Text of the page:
Advice: A respectful household begins with the parents


Are your children yelling at you or at each other? If they are, you might want to examine the way you and your spouse are speaking to them.

Children don’t just pick up bad habits outside the home. Parents need to remember that children are watching and listening to everything they say and do.

If you want your children to be soft spoken and respectful, you need to follow the same rules.

When you reprimand your child, there is no need to yell at him or her unless it’s a safety issue and a very strong “No or Stop” is necessary.

Your interaction with your child should always be responsive, affectionate and kind.

Adult life isn’t always easy, but your problems should not be taken out on your children.

When you are short tempered, impatient and gruff with your child, you are modeling the behavior he or she will eventually use with you.

Parents should always refrain from being sarcastic with their children or scaring them with threats in order to get them to behave.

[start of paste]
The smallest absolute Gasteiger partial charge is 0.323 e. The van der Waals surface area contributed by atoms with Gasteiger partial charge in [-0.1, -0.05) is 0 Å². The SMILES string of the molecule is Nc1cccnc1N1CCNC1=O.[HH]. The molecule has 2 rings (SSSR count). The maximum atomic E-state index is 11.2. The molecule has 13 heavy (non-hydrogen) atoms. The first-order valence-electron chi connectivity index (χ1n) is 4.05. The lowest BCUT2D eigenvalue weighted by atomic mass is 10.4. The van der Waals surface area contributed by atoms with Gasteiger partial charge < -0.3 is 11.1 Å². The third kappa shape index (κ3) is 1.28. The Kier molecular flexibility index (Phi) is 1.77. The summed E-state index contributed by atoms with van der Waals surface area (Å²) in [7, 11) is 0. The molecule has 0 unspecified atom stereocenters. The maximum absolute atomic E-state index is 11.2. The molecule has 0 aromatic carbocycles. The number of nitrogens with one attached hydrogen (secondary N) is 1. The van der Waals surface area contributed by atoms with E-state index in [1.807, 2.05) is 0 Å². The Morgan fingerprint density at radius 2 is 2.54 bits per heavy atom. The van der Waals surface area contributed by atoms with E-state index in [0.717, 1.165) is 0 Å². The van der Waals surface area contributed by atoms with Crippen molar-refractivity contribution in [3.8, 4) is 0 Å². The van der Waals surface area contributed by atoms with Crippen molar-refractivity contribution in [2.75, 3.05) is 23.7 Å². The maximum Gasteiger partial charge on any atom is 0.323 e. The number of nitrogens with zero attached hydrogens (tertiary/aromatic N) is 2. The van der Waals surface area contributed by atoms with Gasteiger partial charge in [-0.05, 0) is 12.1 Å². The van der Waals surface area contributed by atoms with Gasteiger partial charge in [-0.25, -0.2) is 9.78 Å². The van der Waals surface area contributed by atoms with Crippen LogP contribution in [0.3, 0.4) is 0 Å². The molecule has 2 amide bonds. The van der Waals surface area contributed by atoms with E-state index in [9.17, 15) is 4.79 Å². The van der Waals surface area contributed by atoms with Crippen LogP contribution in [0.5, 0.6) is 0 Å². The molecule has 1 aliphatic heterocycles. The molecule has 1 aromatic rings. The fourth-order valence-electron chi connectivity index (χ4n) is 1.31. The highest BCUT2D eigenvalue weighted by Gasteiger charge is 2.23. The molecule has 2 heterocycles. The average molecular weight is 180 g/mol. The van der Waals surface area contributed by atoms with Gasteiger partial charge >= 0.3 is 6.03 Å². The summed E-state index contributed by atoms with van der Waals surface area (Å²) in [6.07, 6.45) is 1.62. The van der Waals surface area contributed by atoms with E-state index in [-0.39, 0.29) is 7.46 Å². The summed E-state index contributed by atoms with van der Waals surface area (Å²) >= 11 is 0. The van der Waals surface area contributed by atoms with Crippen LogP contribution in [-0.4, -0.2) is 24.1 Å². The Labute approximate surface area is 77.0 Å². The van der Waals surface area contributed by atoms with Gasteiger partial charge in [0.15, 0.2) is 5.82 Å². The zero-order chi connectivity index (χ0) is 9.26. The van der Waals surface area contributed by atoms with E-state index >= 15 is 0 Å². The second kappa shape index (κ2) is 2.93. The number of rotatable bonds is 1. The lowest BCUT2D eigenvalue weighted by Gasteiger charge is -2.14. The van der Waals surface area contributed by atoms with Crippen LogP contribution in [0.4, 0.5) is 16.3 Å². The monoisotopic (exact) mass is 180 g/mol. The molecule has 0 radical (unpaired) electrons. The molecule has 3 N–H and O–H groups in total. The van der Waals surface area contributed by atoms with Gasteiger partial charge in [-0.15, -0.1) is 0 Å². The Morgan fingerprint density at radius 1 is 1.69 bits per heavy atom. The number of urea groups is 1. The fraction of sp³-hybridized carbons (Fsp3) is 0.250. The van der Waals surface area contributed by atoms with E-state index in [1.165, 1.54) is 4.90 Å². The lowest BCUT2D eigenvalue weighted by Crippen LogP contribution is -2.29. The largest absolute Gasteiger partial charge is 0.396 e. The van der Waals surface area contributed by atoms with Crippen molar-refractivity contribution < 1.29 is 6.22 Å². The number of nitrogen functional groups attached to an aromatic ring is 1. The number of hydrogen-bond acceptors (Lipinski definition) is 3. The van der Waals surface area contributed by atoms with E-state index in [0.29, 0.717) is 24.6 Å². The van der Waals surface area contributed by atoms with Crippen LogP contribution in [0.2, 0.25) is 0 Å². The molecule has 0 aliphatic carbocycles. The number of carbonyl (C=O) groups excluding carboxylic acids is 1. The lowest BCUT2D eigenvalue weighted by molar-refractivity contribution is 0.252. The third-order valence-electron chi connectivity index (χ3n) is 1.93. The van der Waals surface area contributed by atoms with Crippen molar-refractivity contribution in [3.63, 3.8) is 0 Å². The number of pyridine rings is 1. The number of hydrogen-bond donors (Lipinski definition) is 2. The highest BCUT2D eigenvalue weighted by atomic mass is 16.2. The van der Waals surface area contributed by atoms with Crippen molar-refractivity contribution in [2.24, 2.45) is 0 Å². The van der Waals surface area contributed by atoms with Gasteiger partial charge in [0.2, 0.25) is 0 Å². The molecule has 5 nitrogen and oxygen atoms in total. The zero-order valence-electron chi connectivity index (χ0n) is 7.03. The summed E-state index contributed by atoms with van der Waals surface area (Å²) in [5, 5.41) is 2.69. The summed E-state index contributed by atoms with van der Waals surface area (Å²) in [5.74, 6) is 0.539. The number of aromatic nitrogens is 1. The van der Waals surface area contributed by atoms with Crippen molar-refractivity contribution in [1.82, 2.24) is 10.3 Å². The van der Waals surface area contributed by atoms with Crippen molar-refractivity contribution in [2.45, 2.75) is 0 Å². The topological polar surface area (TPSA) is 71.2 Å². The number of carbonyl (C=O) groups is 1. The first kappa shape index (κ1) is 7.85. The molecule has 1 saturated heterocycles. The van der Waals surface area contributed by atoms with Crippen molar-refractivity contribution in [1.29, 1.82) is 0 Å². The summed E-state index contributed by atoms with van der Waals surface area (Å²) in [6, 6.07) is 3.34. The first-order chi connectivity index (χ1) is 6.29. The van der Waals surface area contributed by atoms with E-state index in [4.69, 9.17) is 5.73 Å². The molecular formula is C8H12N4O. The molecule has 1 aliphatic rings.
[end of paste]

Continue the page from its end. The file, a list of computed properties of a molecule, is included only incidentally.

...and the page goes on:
If your child speaks to you with sarcasm or if your child is angry, out of control, nagging, and whiny, the odds are this has been how you have been interacting with your child.

Everyone is entitled to having a bad day. The one day that you do lose it with your child will not affect his or her character or your relationship with them.

But you are cultivating a negative home environment when yelling and harsh words are part of your child’s daily life.

Children need to feel loved, understood, and accepted for who they are. They need guidance, love and support from their parents.

Next time, you are upset about something or you are dealing with a serious issue let your children know in a calm and kind voice that you are having a bad day and that you need some alone time, which is a great lesson for them. It shows your children a positive way to regroup and calm themselves down.

Maria Luisa Salcines is a freelance writer, and certified parent educator with The International Network for Children and Families in Redirecting Children’s Behavior and Redirecting for a Cooperative Classroom. Follow her on Twitter @PowerOfFamily or on Instagram at mlsalcines. You can also contact her on her blog FamilyLifeandFinding